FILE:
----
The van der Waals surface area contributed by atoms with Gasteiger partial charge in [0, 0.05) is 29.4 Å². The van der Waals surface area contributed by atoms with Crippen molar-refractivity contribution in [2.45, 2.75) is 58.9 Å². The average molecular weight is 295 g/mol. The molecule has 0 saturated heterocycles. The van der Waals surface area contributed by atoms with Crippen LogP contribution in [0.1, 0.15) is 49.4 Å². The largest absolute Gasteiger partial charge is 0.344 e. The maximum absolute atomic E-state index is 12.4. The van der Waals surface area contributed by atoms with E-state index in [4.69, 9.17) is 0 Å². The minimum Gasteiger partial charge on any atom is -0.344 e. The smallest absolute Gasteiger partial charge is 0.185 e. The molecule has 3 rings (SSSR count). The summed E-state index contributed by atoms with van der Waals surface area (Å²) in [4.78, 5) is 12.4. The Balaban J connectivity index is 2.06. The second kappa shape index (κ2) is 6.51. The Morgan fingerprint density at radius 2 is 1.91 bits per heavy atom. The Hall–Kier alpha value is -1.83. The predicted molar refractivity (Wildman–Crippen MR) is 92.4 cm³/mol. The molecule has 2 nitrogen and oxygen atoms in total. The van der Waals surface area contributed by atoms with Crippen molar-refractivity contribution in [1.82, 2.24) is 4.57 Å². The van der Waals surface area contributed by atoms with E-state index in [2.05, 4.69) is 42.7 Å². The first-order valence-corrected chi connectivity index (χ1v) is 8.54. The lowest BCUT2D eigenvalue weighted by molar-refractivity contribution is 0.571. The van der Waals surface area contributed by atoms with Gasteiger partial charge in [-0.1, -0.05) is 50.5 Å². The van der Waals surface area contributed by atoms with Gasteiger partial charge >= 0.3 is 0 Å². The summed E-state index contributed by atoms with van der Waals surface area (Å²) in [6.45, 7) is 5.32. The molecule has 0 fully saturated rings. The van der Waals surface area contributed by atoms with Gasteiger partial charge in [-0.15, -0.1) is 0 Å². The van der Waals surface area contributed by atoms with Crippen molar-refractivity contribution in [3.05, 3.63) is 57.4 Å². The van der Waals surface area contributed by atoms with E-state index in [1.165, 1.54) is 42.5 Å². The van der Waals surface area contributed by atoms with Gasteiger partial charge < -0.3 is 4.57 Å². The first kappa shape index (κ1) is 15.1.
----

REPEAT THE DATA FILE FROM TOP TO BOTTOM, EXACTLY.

The van der Waals surface area contributed by atoms with Gasteiger partial charge in [0, 0.05) is 29.4 Å². The van der Waals surface area contributed by atoms with Crippen molar-refractivity contribution in [2.45, 2.75) is 58.9 Å². The average molecular weight is 295 g/mol. The molecule has 0 saturated heterocycles. The van der Waals surface area contributed by atoms with Crippen LogP contribution in [0.1, 0.15) is 49.4 Å². The largest absolute Gasteiger partial charge is 0.344 e. The maximum absolute atomic E-state index is 12.4. The van der Waals surface area contributed by atoms with E-state index in [4.69, 9.17) is 0 Å². The minimum Gasteiger partial charge on any atom is -0.344 e. The smallest absolute Gasteiger partial charge is 0.185 e. The molecule has 3 rings (SSSR count). The summed E-state index contributed by atoms with van der Waals surface area (Å²) in [4.78, 5) is 12.4. The Balaban J connectivity index is 2.06. The second kappa shape index (κ2) is 6.51. The Morgan fingerprint density at radius 2 is 1.91 bits per heavy atom. The Hall–Kier alpha value is -1.83. The predicted molar refractivity (Wildman–Crippen MR) is 92.4 cm³/mol. The molecule has 2 nitrogen and oxygen atoms in total. The van der Waals surface area contributed by atoms with Crippen molar-refractivity contribution in [1.82, 2.24) is 4.57 Å². The van der Waals surface area contributed by atoms with E-state index in [2.05, 4.69) is 42.7 Å². The first-order valence-corrected chi connectivity index (χ1v) is 8.54. The lowest BCUT2D eigenvalue weighted by molar-refractivity contribution is 0.571. The van der Waals surface area contributed by atoms with Gasteiger partial charge in [-0.1, -0.05) is 50.5 Å². The van der Waals surface area contributed by atoms with Gasteiger partial charge >= 0.3 is 0 Å². The summed E-state index contributed by atoms with van der Waals surface area (Å²) in [6.45, 7) is 5.32. The molecule has 0 fully saturated rings. The van der Waals surface area contributed by atoms with Gasteiger partial charge in [-0.15, -0.1) is 0 Å². The van der Waals surface area contributed by atoms with Crippen molar-refractivity contribution in [3.05, 3.63) is 57.4 Å². The van der Waals surface area contributed by atoms with E-state index in [1.165, 1.54) is 42.5 Å². The van der Waals surface area contributed by atoms with Gasteiger partial charge < -0.3 is 4.57 Å². The first kappa shape index (κ1) is 15.1.